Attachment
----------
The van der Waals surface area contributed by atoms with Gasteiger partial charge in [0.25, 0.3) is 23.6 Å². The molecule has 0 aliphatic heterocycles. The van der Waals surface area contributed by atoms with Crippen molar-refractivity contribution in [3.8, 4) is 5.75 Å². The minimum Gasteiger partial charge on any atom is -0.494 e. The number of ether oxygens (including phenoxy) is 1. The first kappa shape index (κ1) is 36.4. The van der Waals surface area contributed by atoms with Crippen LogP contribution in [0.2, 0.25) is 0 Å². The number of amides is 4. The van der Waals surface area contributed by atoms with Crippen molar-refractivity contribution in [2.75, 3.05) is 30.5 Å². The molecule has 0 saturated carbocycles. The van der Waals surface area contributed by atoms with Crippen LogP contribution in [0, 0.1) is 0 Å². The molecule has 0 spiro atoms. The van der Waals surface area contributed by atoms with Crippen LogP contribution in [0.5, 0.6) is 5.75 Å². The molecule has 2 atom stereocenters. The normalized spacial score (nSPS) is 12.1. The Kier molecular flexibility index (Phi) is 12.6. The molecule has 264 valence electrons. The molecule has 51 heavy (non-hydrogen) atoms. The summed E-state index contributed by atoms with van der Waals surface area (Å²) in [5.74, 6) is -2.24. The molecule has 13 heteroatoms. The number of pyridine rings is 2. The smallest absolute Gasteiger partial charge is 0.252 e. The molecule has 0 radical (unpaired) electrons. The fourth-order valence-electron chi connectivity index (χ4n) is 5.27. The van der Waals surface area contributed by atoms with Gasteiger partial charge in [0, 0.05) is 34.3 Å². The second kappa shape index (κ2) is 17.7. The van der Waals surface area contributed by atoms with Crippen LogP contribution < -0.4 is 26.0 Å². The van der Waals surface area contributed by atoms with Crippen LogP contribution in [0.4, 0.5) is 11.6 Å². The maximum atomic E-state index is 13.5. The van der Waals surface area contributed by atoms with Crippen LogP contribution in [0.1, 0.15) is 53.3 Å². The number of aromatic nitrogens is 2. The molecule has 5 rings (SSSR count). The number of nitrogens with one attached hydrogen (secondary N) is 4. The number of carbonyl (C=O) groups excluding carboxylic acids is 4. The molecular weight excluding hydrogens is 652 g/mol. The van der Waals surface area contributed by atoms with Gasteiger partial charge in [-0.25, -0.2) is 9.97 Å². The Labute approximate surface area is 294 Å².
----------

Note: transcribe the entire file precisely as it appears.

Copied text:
The van der Waals surface area contributed by atoms with Gasteiger partial charge in [0.25, 0.3) is 23.6 Å². The molecule has 0 aliphatic heterocycles. The van der Waals surface area contributed by atoms with Crippen molar-refractivity contribution in [3.8, 4) is 5.75 Å². The minimum Gasteiger partial charge on any atom is -0.494 e. The number of ether oxygens (including phenoxy) is 1. The first kappa shape index (κ1) is 36.4. The van der Waals surface area contributed by atoms with Crippen LogP contribution in [0.2, 0.25) is 0 Å². The number of amides is 4. The van der Waals surface area contributed by atoms with Crippen molar-refractivity contribution in [2.75, 3.05) is 30.5 Å². The molecule has 0 saturated carbocycles. The van der Waals surface area contributed by atoms with Crippen LogP contribution in [0, 0.1) is 0 Å². The molecule has 0 spiro atoms. The van der Waals surface area contributed by atoms with Crippen LogP contribution in [0.5, 0.6) is 5.75 Å². The molecule has 2 atom stereocenters. The normalized spacial score (nSPS) is 12.1. The Kier molecular flexibility index (Phi) is 12.6. The molecule has 264 valence electrons. The molecule has 51 heavy (non-hydrogen) atoms. The summed E-state index contributed by atoms with van der Waals surface area (Å²) in [5.74, 6) is -2.24. The molecule has 13 heteroatoms. The number of pyridine rings is 2. The smallest absolute Gasteiger partial charge is 0.252 e. The molecule has 0 radical (unpaired) electrons. The fourth-order valence-electron chi connectivity index (χ4n) is 5.27. The van der Waals surface area contributed by atoms with Gasteiger partial charge in [0, 0.05) is 34.3 Å². The second kappa shape index (κ2) is 17.7. The van der Waals surface area contributed by atoms with Crippen LogP contribution < -0.4 is 26.0 Å². The van der Waals surface area contributed by atoms with Crippen LogP contribution in [0.4, 0.5) is 11.6 Å². The maximum atomic E-state index is 13.5. The van der Waals surface area contributed by atoms with Crippen LogP contribution in [0.1, 0.15) is 53.3 Å². The number of aromatic nitrogens is 2. The molecule has 5 rings (SSSR count). The number of nitrogens with one attached hydrogen (secondary N) is 4. The number of carbonyl (C=O) groups excluding carboxylic acids is 4. The molecular weight excluding hydrogens is 652 g/mol. The van der Waals surface area contributed by atoms with Gasteiger partial charge in [-0.25, -0.2) is 9.97 Å². The Labute approximate surface area is 294 Å².